Jump to ContentJump to Main Navigation
Irony on OccasionFrom Schlegel and Kierkegaard to Derrida and de Man$
Users without a subscription are not able to see the full content.

Kevin Newmark

Print publication date: 2012

Print ISBN-13: 9780823240128

Published to Fordham Scholarship Online: September 2012

DOI: 10.5422/fordham/9780823240128.001.0001

Show Summary Details
Page of

PRINTED FROM FORDHAM SCHOLARSHIP ONLINE (www.fordham.universitypressscholarship.com). (c) Copyright Fordham University Press, 2021. All Rights Reserved. An individual user may print out a PDF of a single chapter of a monograph in FSO for personal use.date: 31 July 2021

Modernity Interrupted: Kierkegaard's Antigone

Modernity Interrupted: Kierkegaard's Antigone

Chapter:
(p.66) Three Modernity Interrupted: Kierkegaard's Antigone
Source:
Irony on Occasion
Author(s):

Kevin Newmark

Publisher:
Fordham University Press
DOI:10.5422/fordham/9780823240128.003.0004

If Kierkegaard's thesis on irony asks what can be learned about subjective existence from Socrates to Schlegel and Hegel, then it remains to determine what might be learned about this same question from texts Kierkegaard will write after that. This chapter examines the itinerary Kierkegaard follows from Socrates to Abraham, from irony to faith, or from a questioning about knowledge to a testimony about belief. If irony questions knowledge by exposing it to the truth of its own non-knowledge, then faith testifies to a secret passion whose truth can never be sufficiently revealed or known by either the self or the other. The decisive move from Greek philosophy to “Christian” testimony passes by way of the aesthetic: Kierkegaard's repetition of ancient tragedy and its historical legacy to modernity. The figure who occupies this space of repetition—which names an interruption rather than a mediation—between Socrates and Abraham is named Antigone.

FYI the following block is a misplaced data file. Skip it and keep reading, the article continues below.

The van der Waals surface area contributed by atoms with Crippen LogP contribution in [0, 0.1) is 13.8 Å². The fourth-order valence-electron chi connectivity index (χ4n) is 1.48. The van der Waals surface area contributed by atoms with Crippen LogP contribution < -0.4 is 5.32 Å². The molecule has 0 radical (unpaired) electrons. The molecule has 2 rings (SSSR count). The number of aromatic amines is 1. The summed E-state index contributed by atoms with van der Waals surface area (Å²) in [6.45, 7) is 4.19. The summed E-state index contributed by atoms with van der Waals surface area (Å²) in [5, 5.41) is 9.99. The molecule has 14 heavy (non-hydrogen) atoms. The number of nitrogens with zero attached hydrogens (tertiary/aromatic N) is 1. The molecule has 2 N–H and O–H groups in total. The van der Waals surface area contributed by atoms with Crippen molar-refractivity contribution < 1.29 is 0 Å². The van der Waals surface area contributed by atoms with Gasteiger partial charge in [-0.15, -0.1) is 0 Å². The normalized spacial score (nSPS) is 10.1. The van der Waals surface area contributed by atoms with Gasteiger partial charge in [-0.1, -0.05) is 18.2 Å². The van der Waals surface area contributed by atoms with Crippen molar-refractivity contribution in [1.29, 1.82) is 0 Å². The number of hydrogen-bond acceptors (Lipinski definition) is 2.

Keywords:   Kierkegaard, Learning, Truth, Subjective existence, Antigone, Tragic, Modernity, Secret, Passion, Interruption, Historical legacy

Fordham Scholarship Online requires a subscription or purchase to access the full text of books within the service. Public users can however freely search the site and view the abstracts and keywords for each book and chapter.

Please, subscribe or login to access full text content.

If you think you should have access to this title, please contact your librarian.

To troubleshoot, please check our FAQs , and if you can't find the answer there, please contact us .